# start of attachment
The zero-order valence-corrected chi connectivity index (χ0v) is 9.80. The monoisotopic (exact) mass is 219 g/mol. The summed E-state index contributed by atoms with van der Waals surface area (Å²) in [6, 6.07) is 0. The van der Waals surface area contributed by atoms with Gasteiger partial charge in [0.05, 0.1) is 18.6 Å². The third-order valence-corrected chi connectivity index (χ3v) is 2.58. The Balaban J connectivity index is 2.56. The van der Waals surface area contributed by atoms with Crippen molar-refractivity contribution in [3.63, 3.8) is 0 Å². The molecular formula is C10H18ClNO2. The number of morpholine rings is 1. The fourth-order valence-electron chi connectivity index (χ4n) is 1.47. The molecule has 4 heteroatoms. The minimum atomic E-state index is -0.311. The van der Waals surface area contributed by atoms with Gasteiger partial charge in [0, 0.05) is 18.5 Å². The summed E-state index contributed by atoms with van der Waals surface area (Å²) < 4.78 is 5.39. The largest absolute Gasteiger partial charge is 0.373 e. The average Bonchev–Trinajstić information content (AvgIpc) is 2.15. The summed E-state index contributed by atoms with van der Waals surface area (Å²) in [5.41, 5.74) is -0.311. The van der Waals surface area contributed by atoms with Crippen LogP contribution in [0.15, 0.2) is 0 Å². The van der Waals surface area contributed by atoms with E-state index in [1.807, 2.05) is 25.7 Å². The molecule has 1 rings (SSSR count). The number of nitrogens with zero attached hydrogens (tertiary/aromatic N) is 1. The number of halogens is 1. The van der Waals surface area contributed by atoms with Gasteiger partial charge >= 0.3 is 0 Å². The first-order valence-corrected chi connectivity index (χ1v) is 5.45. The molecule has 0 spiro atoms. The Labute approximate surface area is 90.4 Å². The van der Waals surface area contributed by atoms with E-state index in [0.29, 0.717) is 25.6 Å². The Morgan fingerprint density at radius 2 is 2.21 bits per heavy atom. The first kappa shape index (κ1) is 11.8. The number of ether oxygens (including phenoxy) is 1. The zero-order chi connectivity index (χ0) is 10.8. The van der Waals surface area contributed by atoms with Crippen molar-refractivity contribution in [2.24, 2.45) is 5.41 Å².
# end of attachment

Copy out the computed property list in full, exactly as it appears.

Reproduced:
The zero-order valence-corrected chi connectivity index (χ0v) is 9.80. The monoisotopic (exact) mass is 219 g/mol. The summed E-state index contributed by atoms with van der Waals surface area (Å²) in [6, 6.07) is 0. The van der Waals surface area contributed by atoms with Gasteiger partial charge in [0.05, 0.1) is 18.6 Å². The third-order valence-corrected chi connectivity index (χ3v) is 2.58. The Balaban J connectivity index is 2.56. The van der Waals surface area contributed by atoms with Crippen molar-refractivity contribution in [3.63, 3.8) is 0 Å². The molecular formula is C10H18ClNO2. The number of morpholine rings is 1. The fourth-order valence-electron chi connectivity index (χ4n) is 1.47. The molecule has 4 heteroatoms. The minimum atomic E-state index is -0.311. The van der Waals surface area contributed by atoms with Gasteiger partial charge in [0, 0.05) is 18.5 Å². The summed E-state index contributed by atoms with van der Waals surface area (Å²) < 4.78 is 5.39. The largest absolute Gasteiger partial charge is 0.373 e. The average Bonchev–Trinajstić information content (AvgIpc) is 2.15. The summed E-state index contributed by atoms with van der Waals surface area (Å²) in [5.41, 5.74) is -0.311. The van der Waals surface area contributed by atoms with Crippen LogP contribution in [0.15, 0.2) is 0 Å². The van der Waals surface area contributed by atoms with E-state index in [1.807, 2.05) is 25.7 Å². The molecule has 1 rings (SSSR count). The number of nitrogens with zero attached hydrogens (tertiary/aromatic N) is 1. The number of halogens is 1. The van der Waals surface area contributed by atoms with Gasteiger partial charge >= 0.3 is 0 Å². The first-order valence-corrected chi connectivity index (χ1v) is 5.45. The molecule has 0 spiro atoms. The Labute approximate surface area is 90.4 Å². The van der Waals surface area contributed by atoms with E-state index in [0.29, 0.717) is 25.6 Å². The Morgan fingerprint density at radius 2 is 2.21 bits per heavy atom. The first kappa shape index (κ1) is 11.8. The number of ether oxygens (including phenoxy) is 1. The zero-order chi connectivity index (χ0) is 10.8. The van der Waals surface area contributed by atoms with Crippen molar-refractivity contribution in [2.24, 2.45) is 5.41 Å².